Encryption Management Server can lookup keys on remote key servers using LDAP or LDAPS.
Encryption Management Server fails to connect over LDAPS to remote Encryption Management Servers.
The Mail log contains an error like this where keys.example.com is the LDAPS server and [email protected] is the email address of the recipient:
Looking for key(s) on LDAPS PGP keyserver keys.example.com:636
key search <[email protected]> [keys.example.com]: Could not get recipient encryption key: server open failed
When Encryption Management Server receives an LDAPS connection, it issues a Certificate Request.
In order to comply with section 7.4.6 of RFC 5246, the Encryption Management Server that is making the LDAPS connection should respond to the Certificate Request by sending either its server certificate or a zero length certificate.
Instead, the Encryption Management Server that is making the LDAPS connection responds with the certificate chain of its server certificate (the intermediate certificate(s) and the root certificate). This does not comply with section 7.4.6 of RFC 5246 and therefore the TLS connection fails.
The following tcpdump capture shows the remote Encryption Management Server issuing a Certificate Request and the connecting Encryption Management Server responding incorrectly with its certificate chain:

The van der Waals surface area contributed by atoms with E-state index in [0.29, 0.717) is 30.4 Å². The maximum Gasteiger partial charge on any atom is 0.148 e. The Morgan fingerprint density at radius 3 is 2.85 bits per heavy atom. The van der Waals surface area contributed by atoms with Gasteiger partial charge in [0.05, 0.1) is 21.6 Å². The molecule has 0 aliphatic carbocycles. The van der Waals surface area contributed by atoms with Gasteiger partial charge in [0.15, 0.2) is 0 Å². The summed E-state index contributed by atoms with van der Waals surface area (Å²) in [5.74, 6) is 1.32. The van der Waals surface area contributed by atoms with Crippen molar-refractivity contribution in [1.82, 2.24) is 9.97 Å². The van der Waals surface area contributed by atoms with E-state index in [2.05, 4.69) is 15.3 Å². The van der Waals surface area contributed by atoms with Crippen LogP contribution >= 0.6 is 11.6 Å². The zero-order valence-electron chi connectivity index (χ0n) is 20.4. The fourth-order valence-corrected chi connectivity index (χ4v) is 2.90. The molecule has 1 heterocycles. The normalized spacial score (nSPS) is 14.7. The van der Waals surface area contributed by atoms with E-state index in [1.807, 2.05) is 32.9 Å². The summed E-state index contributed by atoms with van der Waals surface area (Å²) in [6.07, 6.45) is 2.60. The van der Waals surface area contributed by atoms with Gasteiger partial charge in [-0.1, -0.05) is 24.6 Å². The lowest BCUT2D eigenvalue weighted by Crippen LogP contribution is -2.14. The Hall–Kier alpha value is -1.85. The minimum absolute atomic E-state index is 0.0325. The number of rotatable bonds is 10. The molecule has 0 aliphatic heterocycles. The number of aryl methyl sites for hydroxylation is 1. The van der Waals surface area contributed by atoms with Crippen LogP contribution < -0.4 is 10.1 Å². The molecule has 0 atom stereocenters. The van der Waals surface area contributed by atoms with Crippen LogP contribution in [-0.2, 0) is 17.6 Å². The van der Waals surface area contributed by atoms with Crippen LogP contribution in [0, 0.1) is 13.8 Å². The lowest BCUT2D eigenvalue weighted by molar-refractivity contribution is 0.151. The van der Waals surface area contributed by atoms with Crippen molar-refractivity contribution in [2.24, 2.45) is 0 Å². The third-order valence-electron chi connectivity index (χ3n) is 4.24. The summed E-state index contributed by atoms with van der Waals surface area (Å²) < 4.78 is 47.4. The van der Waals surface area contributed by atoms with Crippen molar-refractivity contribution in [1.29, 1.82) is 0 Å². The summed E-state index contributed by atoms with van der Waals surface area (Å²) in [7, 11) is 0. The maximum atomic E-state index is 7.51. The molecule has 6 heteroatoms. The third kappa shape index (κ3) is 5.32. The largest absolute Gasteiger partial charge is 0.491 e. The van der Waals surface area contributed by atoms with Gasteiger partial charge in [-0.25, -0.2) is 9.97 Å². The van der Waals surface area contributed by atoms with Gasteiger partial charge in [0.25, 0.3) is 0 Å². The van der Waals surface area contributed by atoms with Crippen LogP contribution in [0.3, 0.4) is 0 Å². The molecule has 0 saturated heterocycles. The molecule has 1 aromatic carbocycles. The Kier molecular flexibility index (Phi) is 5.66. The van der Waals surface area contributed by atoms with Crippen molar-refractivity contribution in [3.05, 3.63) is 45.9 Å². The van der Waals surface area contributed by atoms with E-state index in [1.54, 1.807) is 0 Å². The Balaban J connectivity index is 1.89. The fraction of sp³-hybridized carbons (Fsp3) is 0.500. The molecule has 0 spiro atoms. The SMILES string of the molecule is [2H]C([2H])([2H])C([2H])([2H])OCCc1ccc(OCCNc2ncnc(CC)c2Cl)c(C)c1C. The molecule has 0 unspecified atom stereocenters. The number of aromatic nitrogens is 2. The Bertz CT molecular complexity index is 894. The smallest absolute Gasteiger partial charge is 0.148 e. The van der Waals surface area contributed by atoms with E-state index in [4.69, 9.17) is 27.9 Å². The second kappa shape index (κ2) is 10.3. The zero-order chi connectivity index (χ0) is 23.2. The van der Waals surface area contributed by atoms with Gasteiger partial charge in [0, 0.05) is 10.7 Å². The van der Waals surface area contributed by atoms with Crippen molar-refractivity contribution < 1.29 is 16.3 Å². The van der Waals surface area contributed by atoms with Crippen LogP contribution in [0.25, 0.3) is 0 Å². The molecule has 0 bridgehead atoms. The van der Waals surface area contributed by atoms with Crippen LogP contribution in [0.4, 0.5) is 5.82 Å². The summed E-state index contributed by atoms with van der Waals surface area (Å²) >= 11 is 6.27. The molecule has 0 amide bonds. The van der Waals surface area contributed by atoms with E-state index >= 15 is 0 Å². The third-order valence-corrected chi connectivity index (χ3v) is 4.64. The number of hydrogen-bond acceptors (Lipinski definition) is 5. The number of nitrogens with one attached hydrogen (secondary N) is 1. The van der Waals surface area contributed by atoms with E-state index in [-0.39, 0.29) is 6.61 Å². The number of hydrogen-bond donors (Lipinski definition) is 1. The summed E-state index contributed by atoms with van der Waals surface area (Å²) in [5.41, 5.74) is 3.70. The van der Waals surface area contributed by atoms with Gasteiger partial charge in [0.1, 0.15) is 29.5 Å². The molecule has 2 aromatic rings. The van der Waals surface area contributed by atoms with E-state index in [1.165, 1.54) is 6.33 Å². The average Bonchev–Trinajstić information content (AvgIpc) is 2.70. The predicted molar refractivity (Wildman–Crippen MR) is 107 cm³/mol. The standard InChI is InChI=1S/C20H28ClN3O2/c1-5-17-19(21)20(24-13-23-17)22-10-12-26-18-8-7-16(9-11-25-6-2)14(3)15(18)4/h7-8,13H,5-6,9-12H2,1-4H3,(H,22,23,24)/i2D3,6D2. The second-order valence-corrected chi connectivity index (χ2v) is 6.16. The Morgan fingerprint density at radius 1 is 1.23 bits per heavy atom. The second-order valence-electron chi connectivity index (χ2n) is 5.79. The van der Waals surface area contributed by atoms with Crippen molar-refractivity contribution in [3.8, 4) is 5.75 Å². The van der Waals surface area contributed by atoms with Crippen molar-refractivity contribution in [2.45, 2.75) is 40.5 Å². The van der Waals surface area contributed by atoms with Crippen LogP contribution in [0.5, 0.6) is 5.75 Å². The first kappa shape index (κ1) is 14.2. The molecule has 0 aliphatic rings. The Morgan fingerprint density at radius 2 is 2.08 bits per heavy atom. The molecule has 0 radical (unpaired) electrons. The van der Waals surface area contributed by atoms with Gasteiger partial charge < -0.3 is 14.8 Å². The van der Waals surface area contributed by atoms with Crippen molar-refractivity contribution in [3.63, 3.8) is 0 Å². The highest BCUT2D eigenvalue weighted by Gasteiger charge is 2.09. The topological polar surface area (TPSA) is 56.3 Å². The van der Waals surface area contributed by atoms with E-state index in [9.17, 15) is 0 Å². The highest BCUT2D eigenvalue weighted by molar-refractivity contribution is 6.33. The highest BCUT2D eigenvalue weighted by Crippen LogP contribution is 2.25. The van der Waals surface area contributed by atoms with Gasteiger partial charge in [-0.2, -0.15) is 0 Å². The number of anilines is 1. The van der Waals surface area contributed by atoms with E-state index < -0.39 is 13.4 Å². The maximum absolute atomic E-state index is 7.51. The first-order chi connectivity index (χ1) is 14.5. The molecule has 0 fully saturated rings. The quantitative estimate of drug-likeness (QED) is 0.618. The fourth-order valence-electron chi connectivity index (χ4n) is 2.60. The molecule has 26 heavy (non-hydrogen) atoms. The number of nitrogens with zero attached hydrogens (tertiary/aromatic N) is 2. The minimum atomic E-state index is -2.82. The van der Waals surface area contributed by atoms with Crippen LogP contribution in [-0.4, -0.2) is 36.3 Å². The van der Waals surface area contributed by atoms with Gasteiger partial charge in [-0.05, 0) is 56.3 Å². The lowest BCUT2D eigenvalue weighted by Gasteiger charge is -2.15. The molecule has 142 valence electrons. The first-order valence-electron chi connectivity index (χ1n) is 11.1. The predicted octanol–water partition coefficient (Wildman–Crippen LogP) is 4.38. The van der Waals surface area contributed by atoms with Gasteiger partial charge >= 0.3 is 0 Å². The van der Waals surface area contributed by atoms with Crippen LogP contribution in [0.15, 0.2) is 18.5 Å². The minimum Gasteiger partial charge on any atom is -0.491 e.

Symantec Encryption Management Server 3.4.2 MP2, 3.4.2 MP3, 3.4.2 MP4, 3.4.2 MP5, 10.5 and 10.5 MP1.
Upgrade to release 10.5 MP2.
If you cannot upgrade, there are several ways to workaround this issue:
The only way to workaround this issue is for the connecting Encryption Management Server to connect to the LDAPS key server using a server certificate that has no certificate chain.
To create a self-signed certificate do the following:
A certificate issued either by an internal or external Certificate Authority can be effectively made into a self-signed certificate by deleting the certificates in its certificate chain:
The administrator of the Encryption Management Server that is running the Keyserver service can modify the stunnel configuration to accept LDAPS connections without issuing a Certificate Request.
The administrator will need to ssh to Encryption Management Server and issue these commands to modify the stunnel configuration and restart the stunnel service:
sed -i '0,/verify = 1/s//# verify = 1/' /etc/stunnel/stunnel.conf
service stunnel restart
Note that the stunnel configuration is managed by Encryption Management Server so the above two commands may need to be issued again if LDAPS clients cannot connect.